February 8

“Honky-Tonk Man”: An Addicted Man by Johnny Horton

“Honky-Tonk Man” is a song by American country music singer Johnny Horton. Mr. Horton co-wrote the track with two other men. Johnny himself made his own cover of “Honky-Tonk Man”. Released in March 1956, it was his debut single for Columbia records. The said tune landed on the 9th spot on the US Country Singles Charts. Six years later, Horton re-launched his single. Eventually, it just reached number 11 on the same chart.

 Johnny Horton and the Gang

The names Johnny Horton, Howard Hausey, and Tillman Franks come about for the lyrics credit of “Honky-Tonk Man”. In late 1955, Hausey went to Shreveport, Louisiana. The aspiring composer traveled to Louisiana to pitch three of his songs to Johnny Horton. Horton and Tillman Franks, who happened to be his manager, fell for the up-tempo rhythm of “Honky-Tonk Man”. However, before its recording took place, they had a deal to include Horton and Franks in the publishing royalties. In this negotiation, the parties agreed that they would remake the melody of the song.

At the Bradley Barn Studio in Nashville, Johnny recorded “Honky-Tonk Man” on January 11, 1956. The other musicians on the recording session were Grady Martin and Harold Bradley. In addition Bill Black, who was Elvis Presley’s bassist at that time, was present. After some time, Columbia released “Honky-Tonk Man” as a single having the label 4-21504. During the same session, they paired the track with another song entitled “I’m Ready if You’re Willing”. Lastly, in order to advertise the single, Horton’s label subsequently arranged live shows. In the show, the band featured Tillman Franks on bass and Tommy Tomlinson on guitar.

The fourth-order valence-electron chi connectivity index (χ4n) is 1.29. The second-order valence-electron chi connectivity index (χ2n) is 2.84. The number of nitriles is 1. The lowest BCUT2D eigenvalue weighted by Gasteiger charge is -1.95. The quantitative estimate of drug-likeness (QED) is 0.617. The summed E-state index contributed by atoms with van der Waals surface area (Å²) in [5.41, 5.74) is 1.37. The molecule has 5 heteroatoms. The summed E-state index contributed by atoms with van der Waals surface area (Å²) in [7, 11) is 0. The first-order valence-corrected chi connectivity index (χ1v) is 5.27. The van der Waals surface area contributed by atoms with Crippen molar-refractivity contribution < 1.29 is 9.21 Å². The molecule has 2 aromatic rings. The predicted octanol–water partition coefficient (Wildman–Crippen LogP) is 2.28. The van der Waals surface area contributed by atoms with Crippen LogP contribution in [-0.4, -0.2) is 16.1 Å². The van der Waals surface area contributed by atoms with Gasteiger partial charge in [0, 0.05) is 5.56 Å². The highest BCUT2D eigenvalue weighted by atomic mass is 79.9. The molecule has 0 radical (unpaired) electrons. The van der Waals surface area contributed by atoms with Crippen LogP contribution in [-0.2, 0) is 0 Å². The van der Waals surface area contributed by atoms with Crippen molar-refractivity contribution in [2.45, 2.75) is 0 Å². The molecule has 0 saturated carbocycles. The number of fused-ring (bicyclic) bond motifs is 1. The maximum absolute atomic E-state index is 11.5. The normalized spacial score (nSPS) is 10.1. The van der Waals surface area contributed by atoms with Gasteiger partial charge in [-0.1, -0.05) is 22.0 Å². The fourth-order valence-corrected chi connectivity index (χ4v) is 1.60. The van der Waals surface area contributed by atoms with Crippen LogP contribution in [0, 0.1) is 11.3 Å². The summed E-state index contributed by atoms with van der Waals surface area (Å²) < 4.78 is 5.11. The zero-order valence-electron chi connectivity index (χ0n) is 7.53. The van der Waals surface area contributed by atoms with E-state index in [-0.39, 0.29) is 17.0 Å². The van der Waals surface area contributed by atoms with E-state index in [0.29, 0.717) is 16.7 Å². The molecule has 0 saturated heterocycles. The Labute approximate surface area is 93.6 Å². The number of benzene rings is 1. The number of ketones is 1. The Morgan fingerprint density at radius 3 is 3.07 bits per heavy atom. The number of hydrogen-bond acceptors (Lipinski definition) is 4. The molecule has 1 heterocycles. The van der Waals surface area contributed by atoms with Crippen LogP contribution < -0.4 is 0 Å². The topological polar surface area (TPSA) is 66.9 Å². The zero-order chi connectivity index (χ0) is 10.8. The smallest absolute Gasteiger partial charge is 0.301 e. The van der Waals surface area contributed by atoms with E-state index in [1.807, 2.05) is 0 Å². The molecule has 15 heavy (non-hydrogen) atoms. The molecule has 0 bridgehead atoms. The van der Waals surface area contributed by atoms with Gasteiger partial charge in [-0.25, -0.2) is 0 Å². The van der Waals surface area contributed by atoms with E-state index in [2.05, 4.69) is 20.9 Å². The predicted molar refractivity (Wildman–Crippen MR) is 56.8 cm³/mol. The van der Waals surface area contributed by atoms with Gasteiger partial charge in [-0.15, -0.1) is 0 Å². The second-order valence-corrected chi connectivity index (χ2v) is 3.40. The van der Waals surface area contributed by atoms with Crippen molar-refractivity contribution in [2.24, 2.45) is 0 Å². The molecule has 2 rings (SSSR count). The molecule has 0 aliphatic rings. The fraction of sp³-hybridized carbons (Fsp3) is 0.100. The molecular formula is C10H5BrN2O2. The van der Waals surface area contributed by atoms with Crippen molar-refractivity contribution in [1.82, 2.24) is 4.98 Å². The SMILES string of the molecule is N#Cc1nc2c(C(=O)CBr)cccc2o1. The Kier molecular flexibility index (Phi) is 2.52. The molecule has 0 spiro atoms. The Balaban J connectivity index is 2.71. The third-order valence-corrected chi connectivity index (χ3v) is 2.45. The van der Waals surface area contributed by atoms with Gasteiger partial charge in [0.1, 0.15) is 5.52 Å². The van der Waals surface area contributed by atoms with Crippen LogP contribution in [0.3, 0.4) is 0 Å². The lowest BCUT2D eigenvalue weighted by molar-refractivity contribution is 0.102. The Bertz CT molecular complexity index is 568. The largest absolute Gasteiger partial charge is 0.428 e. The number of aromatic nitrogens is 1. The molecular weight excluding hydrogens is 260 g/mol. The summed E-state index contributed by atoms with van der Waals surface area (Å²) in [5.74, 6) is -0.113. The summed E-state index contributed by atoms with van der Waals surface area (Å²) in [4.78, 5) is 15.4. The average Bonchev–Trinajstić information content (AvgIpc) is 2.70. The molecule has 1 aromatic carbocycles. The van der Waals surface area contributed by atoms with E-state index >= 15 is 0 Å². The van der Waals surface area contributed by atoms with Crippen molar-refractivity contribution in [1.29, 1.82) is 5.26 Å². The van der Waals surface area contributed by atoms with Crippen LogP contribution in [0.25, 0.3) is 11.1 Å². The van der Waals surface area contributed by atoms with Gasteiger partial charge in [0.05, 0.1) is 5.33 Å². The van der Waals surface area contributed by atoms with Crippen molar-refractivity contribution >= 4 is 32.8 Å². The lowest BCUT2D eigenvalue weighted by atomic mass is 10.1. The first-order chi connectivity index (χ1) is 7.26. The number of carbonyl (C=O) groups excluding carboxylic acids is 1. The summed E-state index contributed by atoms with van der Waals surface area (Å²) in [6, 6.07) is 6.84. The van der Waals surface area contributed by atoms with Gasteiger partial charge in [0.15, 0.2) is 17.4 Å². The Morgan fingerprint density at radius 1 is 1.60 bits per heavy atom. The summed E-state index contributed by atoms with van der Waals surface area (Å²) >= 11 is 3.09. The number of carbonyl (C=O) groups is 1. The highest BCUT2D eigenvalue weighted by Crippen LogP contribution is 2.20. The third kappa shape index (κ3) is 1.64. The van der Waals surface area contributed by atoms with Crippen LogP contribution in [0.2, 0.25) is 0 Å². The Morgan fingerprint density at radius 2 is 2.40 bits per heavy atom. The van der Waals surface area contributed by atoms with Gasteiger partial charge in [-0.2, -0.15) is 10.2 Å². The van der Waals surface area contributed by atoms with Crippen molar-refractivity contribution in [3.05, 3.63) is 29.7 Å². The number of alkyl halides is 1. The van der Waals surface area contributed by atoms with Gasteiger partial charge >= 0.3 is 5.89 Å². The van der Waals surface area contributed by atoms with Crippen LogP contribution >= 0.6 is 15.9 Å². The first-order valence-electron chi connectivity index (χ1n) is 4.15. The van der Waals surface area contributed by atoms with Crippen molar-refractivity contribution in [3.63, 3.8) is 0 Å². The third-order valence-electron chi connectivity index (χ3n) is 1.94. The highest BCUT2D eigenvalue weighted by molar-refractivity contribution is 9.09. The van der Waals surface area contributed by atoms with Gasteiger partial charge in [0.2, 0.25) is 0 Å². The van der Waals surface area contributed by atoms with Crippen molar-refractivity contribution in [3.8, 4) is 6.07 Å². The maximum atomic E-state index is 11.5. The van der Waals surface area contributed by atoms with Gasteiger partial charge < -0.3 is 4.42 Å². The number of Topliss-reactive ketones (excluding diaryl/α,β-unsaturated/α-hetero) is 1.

The Story of “Honky-Tonk Man”

The character of the song narrates the lyrics in the first-person.

I’m a honky-tonk man

It describes a life of drinking and dancing, a life with young women in honky-tonk bars. It suggests a compelling or addictive quality to the lead role’s lifestyle.

I can’t seem to stop

The chorus of the song contrasts the narrator’s fixation and high-spiritedness with what happens when all of his money is gone.

I’m on the telephone callin’

‘Hey hey mama, can your daddy come home?’



honky-tonk man, Johnny Horton

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